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An investigative probe into how rules written for distressed rust belt property may benefit a select few; Small Business Saturday highlights local Economies; FL nonprofit helps offset the high cost of insulin.


A Supreme Court case could have broad implications for the future of U.S. elections, results show voters rejected election deniers in many statewide races, and the concession phone call may be a thing of the past.


A water war in Southwest Utah has ranchers and Native tribes concerned, federal solar subsidies could help communities transition to renewable energy, and Starbucks workers attempt to unionize.

WI Expert: Post-stroke Depression Often Goes Undiagnosed


Monday, May 14, 2012   

MILWAUKEE, Wis. - In addition to being the number-four killer of Americans, stroke is also one of the leading causes of long-term disability. The American Stroke Association says post-stroke depression, which affects up to half of stroke survivors, can significantly affect recovery.

Dawn Shelton-Williams, a licensed clinical social worker and manager of community-based services, Aurora Family Services, Milwaukee, warns that post-stroke depression can have a big impact on a stroke survivor's recovery but often is not diagnosed right away.

"A lot of times, stroke survivors and their caregivers see some of the symptoms and signs as maybe being related to the actual medical disease of the stroke."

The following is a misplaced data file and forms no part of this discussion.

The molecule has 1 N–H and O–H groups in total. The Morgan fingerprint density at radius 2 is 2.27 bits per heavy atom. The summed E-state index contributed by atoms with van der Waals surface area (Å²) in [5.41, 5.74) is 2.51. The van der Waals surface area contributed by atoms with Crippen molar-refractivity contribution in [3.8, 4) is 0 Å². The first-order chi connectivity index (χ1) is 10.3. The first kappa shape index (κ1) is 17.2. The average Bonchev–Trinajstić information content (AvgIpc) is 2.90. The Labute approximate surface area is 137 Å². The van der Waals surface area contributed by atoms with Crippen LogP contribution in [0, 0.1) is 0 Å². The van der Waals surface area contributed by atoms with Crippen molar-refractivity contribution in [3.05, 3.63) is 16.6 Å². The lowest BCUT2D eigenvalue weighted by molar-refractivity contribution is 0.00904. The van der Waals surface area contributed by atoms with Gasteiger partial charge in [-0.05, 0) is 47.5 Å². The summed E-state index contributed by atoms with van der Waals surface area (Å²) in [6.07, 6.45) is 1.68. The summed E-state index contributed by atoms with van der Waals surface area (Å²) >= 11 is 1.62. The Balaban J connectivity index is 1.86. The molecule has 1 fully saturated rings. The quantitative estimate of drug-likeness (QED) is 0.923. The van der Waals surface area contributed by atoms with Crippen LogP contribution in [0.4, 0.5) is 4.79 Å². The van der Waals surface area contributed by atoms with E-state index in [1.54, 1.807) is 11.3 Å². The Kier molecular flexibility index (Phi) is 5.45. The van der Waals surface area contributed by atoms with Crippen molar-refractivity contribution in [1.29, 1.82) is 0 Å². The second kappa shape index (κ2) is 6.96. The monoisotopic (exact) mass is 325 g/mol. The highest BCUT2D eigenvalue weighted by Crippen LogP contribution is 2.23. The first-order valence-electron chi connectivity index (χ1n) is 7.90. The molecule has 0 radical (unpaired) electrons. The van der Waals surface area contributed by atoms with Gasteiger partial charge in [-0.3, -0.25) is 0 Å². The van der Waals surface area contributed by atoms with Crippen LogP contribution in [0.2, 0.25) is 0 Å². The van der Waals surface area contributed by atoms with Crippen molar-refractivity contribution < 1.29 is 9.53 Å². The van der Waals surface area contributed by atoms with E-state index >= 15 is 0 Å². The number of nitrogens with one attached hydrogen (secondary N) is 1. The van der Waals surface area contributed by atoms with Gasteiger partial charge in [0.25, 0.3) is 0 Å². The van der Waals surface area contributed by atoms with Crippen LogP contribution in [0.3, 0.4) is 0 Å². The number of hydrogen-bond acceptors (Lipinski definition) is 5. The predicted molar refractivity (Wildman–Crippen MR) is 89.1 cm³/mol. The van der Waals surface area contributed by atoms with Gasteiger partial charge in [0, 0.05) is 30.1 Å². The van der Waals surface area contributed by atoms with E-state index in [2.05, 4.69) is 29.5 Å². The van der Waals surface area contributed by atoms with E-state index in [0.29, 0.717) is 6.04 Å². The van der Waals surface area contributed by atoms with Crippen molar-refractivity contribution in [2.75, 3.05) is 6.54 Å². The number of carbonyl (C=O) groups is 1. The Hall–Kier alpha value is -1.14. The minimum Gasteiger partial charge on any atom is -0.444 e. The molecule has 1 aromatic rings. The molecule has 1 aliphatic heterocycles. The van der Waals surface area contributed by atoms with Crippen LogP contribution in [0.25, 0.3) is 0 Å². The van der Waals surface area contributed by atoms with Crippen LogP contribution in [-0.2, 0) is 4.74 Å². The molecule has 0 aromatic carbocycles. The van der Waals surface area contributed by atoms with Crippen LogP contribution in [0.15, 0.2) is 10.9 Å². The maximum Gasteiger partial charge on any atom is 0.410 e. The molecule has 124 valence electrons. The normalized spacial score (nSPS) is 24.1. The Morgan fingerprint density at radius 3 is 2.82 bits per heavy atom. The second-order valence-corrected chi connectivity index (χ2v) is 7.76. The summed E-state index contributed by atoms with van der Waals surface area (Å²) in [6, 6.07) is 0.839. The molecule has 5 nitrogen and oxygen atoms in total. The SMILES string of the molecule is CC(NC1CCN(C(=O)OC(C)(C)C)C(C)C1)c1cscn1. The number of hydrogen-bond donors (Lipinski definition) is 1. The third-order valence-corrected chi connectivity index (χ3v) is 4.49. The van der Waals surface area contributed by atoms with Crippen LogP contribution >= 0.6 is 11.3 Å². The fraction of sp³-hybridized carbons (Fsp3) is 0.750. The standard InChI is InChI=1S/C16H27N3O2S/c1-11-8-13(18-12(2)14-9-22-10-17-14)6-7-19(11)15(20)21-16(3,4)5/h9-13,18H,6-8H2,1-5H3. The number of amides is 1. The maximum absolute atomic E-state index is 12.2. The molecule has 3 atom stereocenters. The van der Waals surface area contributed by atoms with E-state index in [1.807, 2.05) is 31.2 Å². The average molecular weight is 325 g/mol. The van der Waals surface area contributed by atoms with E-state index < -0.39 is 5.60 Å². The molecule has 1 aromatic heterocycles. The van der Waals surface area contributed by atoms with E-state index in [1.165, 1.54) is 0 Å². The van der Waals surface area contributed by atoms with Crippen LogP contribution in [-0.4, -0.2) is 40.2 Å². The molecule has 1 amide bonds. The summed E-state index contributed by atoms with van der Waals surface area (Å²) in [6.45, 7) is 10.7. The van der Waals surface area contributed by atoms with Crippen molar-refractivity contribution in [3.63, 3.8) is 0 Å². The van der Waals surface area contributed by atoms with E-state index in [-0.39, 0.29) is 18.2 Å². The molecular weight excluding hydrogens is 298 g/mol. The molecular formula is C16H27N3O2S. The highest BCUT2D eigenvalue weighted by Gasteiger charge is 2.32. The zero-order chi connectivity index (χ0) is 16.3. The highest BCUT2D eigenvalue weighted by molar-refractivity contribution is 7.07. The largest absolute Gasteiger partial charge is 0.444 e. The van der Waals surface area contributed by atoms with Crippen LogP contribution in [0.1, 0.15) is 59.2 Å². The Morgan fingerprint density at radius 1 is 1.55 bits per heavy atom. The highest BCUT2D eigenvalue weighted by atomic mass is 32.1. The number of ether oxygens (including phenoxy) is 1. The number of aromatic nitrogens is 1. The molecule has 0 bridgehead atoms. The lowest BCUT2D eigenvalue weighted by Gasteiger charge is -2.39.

Stroke survivors dealing with undiagnosed depression are affected in both physical and mental recovery, she adds.

"By the person not fully participating in the process, becoming more non-compliant with the treatment plan that has been developed, it impacts the survivor's motivation and energy level."

According to the American Stroke Association, caregivers of stroke survivors must also care for themselves, and it is important for them to keep balance in their lives by eating right and getting exercise.

Shelton-Williams says some grieving by stroke survivors is to be expected, such as in the case of a frequent runner who survives a stroke but is physically disabled and cannot run.

"It's important to realize that the grieving is normal, but it's a short period of time. It should not be lasting for an extremely long period of time."

She also points out there are support groups for stroke survivors and their caretakers to help them deal with frustration, anger, anxiety about finances and other issues.

During May, American Stroke Month, the association is raising awareness about stroke, which happens once every 40 seconds. Information about the signs of stroke is available at

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